Why is chocolate bad for dogs; and how much chocolate is poisonous to dogs?

Written by Napo HQ
Reviewed by Dr Louisa Lane
7th Jul 2022
6 mins read
The image shows a dog looking up and thinking, with chooclate truffles out of focus in its eyeline. Perhaps the dog is wondering why is chocolate bad for dogs?
Summary
Most of us know that chocolate is toxic to dogs. That's because it contains the chemical “theobromine”. Theobromine is toxic and causes problems including increased heart rate, breathing, and blood pressure. Never give your dog chocolate or any food or drink that contains chocolate or cocoa. Avoid using cocoa mulch in your garden. If your dog eats any chocolate, contact your vet. Try to tell the vet what type of chocolate your dog ate, how much they ate, and when they ate it.
Many owners know that chocolate is toxic to dogs and that you should never feed your dog chocolate.
However, dogs will eat almost anything, and accidents can happen.
Dogs eating something they shouldn’t is one of the most common claims here at Napo and can cost between
£1200-2000 to treat
. Luckily, insurance is there to help pay for unexpected vet bills.
To coincide with World Chocolate Day, we're going to tell you all you need to know about chocolate and dogs. We’ll explain why chocolate is dangerous for our furry friends, the symptoms of chocolate poisoning, and what to do if your dog eats chocolate.

Why is chocolate bad for dogs?

Chocolate is toxic to a lot of animals, including dogs. This is because chocolate naturally contains two similar chemicals called “theobromine” and “caffeine” which are both toxic to dogs.
In addition, a dog’s body can’t break down theobromine or caffeine efficiently during digestion, and both chemicals also have long half-lives.
That means instead of the body breaking it down during digestion, the chemicals stays in their bloodstream for a longer time. So it continues to make your dog sick.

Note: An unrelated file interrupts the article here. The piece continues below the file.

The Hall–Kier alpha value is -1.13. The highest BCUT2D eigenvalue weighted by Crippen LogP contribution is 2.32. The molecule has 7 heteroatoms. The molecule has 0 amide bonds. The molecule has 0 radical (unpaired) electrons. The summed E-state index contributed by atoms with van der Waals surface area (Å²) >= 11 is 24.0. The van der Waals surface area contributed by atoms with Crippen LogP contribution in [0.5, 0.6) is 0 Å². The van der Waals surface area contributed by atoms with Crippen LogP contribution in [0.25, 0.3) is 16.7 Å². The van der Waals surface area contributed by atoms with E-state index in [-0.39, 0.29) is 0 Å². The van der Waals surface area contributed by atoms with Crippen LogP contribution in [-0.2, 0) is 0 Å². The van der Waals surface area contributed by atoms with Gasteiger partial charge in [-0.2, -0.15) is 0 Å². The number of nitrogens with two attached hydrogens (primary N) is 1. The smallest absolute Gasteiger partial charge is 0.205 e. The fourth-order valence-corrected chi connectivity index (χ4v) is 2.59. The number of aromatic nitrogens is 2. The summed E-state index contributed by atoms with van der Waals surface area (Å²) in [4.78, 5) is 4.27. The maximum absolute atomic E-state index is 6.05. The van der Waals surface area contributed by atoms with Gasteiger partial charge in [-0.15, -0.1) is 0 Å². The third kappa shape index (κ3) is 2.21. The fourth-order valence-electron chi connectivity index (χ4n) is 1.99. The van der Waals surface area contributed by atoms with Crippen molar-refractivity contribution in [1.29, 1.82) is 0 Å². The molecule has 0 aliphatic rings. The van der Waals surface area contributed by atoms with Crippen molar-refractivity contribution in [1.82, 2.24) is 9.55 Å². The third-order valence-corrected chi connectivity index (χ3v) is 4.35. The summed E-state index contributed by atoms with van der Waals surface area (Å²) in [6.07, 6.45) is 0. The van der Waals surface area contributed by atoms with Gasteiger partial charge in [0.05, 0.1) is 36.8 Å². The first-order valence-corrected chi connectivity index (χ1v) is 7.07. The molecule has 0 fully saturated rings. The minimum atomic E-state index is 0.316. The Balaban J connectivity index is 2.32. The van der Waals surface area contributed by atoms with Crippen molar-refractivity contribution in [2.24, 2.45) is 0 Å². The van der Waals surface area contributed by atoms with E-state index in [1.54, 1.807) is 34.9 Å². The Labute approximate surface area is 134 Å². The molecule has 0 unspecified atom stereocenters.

Theobromine and caffeine are both stimulants. They cause increased breathing rate, elevated heart rate, and high blood pressure. They are also muscle relaxants and diuretics. That means your dog’s body is repeatedly subjected to all these effects, which causes their sickness.

Other ingredients can make your dog sick too

Some chocolates can contain other ingredients that are toxic to dogs, including alcohol, nuts, and raisins.
Another reason why chocolate is bad for dogs is because it contains a lot of sugar and fat. If your pet has too much sugar or fat in their diet it can contribute to various health conditions, such as obesity and diabetes.
The high levels of fat in foods like chocolate can also put your pet at risk of a serious condition called pancreatitis, which can be fatal in some cases.

Will chocolate kill dogs if they eat it?

Eating chocolate can put your dog’s life at risk. However, fatal cases of chocolate poisoning in dogs
are rare
.
However, eating chocolate could be a medical emergency depending on the size and age of your dog, and the type and amount of chocolate that they have eaten.
Small dogs, young puppies, old dogs, and dogs with health conditions are more at risk of serious illness or death if they eat something toxic, like chocolate.

What are dangerous doses of chocolate for dogs?

Dogs show symptoms of illness after eating as little as 20mg of theobromine per kilogram of bodyweight.
That means how much chocolate is poisonous to dogs depends on their size. A huge dog like a Great Dane is at lower risk of chocolate poisoning compared to a tiny dog like a Chihuahua.
The more theobromine your dog eats, the more severe their symptoms and illness.
If they eat more than 60mg/kg of theobromine, they will likely suffer neurological symptoms such as seizures.
100mg/kg of theobromine becomes a potentially fatal dose.
The image shows a stack of different chocolates. They follow a pattern of white, milk, and dark, and all contain chunks of caramel or nuts

What type of chocolate is the most dangerous for dogs?

The amount of theobromine in chocolate varies depending on the type of chocolate.
White chocolate contains very little, about 0.2mg/g of chocolate. Meanwhile, milk chocolate is around 2mg/g.
Baking chocolate and dark chocolate are the most dangerous and contain around 20mg/g of theobromine.
That means if your dog eats white chocolate, they’re less likely to be seriously ill. However, eating just a tiny piece of dark chocolate could cause significant illness or put your pet’s life at risk.

How much chocolate is poisonous to dogs?

As explained above, how much chocolate is poisonous to dogs depends on the type of chocolate and the amount eaten.
One square of chocolate is around 4-5g. A piece of milk chooclate would have around 10mg of theobromine. But a square of dark chocolate contains 80-100mg of theobromine.
Although that's a lot of theobromine, remember that how much chocolate is poisonous to dogs also depends on the dog's size.